Self-Defence is bound by 4 walls. 2 represent the threat (immediate & physical) & 2 the response (de-escalatory & judicious).
"It's not that so many people are ignorant, but that they 'know' so much that isn't true..." -- Anon
This post is an attempt to explain in simple terms what self-defence is & is not. It's an attempt to explain why exactly the same technique can be viewed variously as:
Legally Defined Yet Confusing & Contentious
During my decade as a cooler / bouncer (I prefer cooler, because that's what they should be doing) every fight I broke up had both parties claiming they where defending themselves... really?
A defense to certain criminal charges involving force (e.g. murder).
Use of force is justified when a person reasonably believes that it is necessary for the defense of oneself or another against the immediate use of unlawful force. However, a person must use no more force than appears reasonably necessary in the circumstances.
Force likely to cause death or great bodily harm is justified in self-defense only if a person reasonably believes that such force is necessary to prevent death or great bodily harm.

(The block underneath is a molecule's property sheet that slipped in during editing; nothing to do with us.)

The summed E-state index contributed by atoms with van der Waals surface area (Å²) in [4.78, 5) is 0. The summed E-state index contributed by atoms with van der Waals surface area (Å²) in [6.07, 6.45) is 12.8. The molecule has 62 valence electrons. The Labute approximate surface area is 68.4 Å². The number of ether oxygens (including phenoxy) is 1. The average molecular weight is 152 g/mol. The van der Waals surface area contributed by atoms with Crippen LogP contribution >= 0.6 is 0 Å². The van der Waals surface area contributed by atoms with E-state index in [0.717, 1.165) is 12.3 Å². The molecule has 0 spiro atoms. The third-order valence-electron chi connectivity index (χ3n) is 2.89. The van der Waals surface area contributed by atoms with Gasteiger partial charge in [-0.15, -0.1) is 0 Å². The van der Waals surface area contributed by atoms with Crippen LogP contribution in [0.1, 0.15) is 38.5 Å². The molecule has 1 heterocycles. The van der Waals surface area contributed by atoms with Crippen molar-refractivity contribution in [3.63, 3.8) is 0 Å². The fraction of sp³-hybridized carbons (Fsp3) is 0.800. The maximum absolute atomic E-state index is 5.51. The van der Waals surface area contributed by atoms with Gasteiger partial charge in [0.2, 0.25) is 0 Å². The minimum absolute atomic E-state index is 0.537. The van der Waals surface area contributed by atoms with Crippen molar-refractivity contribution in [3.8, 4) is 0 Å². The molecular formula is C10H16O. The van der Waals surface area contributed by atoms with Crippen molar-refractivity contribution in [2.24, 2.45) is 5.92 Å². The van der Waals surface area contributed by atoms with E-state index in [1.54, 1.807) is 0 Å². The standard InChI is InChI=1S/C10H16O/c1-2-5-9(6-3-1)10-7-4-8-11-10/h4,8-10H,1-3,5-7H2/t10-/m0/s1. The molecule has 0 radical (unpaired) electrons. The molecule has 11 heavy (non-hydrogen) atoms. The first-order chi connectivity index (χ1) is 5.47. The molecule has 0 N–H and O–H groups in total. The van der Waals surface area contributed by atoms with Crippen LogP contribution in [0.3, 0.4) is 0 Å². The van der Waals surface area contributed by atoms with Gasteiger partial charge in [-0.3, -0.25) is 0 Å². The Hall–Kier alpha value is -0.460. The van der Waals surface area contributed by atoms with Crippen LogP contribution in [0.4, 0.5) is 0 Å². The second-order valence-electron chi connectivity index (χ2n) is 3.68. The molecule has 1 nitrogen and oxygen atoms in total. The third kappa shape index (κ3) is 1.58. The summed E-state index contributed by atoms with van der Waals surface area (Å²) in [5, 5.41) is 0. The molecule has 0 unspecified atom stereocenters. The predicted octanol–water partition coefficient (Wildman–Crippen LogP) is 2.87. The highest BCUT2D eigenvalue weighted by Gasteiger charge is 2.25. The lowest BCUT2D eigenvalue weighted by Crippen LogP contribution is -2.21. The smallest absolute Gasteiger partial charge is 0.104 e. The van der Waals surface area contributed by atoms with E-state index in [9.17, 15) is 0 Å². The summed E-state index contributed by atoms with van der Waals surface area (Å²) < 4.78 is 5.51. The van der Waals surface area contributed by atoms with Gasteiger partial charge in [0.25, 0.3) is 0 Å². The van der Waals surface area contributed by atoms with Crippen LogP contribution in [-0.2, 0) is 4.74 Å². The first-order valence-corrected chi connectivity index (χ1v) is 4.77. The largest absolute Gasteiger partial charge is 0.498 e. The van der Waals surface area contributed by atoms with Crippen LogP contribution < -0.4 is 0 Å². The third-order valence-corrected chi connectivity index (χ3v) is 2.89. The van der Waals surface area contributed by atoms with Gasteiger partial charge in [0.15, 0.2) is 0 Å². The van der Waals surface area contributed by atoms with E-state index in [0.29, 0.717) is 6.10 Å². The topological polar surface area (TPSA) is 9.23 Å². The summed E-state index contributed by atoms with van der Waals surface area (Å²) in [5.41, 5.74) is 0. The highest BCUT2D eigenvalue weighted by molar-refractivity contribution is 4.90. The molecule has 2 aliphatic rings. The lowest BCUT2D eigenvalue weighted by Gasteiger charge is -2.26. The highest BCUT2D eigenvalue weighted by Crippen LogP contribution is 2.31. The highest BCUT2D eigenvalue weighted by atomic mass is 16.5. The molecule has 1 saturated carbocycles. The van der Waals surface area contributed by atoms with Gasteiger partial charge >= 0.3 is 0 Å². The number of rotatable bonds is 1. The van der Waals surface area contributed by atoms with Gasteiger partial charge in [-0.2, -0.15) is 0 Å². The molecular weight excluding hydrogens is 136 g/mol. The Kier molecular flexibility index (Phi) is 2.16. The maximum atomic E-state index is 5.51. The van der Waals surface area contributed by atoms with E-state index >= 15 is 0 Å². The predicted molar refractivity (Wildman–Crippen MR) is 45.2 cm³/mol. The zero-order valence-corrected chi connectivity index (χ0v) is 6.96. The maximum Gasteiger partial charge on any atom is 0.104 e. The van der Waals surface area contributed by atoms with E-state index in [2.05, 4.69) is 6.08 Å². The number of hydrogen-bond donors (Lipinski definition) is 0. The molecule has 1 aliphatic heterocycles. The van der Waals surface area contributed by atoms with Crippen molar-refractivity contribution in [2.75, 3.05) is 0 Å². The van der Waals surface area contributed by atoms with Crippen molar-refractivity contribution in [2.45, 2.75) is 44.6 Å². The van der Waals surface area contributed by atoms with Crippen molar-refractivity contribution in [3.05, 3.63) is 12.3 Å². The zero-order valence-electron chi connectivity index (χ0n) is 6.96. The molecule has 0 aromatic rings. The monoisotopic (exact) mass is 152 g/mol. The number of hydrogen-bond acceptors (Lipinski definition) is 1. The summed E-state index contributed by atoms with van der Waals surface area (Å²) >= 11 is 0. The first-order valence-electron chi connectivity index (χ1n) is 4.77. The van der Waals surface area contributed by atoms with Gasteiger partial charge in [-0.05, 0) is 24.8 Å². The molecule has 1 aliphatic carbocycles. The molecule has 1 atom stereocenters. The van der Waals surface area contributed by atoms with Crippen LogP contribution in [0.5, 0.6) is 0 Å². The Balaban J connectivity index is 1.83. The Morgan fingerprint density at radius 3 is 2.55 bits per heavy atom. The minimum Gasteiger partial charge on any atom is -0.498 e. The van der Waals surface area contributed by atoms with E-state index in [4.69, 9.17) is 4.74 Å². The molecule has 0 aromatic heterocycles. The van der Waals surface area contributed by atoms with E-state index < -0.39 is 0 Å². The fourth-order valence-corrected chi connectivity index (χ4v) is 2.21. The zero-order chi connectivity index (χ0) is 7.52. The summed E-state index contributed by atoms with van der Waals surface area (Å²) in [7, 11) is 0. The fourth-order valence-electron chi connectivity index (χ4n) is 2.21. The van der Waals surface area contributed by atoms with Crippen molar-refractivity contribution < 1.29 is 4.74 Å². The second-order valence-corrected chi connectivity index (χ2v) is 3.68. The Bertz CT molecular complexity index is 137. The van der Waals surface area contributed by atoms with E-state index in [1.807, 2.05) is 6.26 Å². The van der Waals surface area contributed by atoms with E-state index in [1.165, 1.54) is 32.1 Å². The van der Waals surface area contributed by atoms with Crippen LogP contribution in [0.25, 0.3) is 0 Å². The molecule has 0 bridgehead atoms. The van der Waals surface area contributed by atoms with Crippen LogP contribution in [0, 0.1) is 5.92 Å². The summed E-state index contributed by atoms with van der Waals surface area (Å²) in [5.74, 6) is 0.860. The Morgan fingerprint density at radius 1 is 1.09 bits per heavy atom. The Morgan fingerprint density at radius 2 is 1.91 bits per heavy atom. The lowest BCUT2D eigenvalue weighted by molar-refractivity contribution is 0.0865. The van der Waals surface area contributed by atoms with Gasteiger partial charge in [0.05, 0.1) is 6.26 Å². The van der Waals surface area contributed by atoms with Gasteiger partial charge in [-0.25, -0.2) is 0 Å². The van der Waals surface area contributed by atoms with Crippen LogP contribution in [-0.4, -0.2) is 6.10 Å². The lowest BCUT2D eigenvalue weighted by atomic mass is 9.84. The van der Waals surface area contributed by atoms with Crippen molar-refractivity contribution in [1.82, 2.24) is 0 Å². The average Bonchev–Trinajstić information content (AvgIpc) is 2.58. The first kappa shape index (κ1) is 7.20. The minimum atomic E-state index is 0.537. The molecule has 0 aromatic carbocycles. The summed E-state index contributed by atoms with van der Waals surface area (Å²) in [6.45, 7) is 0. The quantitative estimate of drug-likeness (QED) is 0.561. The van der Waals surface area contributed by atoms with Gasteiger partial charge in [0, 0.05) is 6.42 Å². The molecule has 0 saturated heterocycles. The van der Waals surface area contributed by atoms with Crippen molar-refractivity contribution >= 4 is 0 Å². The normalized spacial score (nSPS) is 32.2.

"The Right To Protect One's Person And Property From Injury." - The 'Lectric Law Library
Even though self-defence is narrowly defined legally & therefore means something very specific, it still appears to most to be nebulous. Why is that? What most people think of as self-defence, is not. The term is twisted (often intentionally) by those trying to sell a product, be it the latest & greatest weapon or training system. Unfortunately for those who have 'bought-in' it often means going to jail for defending themselves. ** Remember the situation will be assessed reasonably.
Another area where confusion sets in is the "criminals have more rights than the victims" argument which is so common. The reality is when the state (as represented by the police, prosecutors & judges) looks at your case it is 2 citizens with equal rights in dispute, not pure innocent you & that other scum bag...
Mec's self-defence programme uses a layered approach to self-defence:
- Common Sense
It is unreasonable to believe that all situations can be resolved reasonably....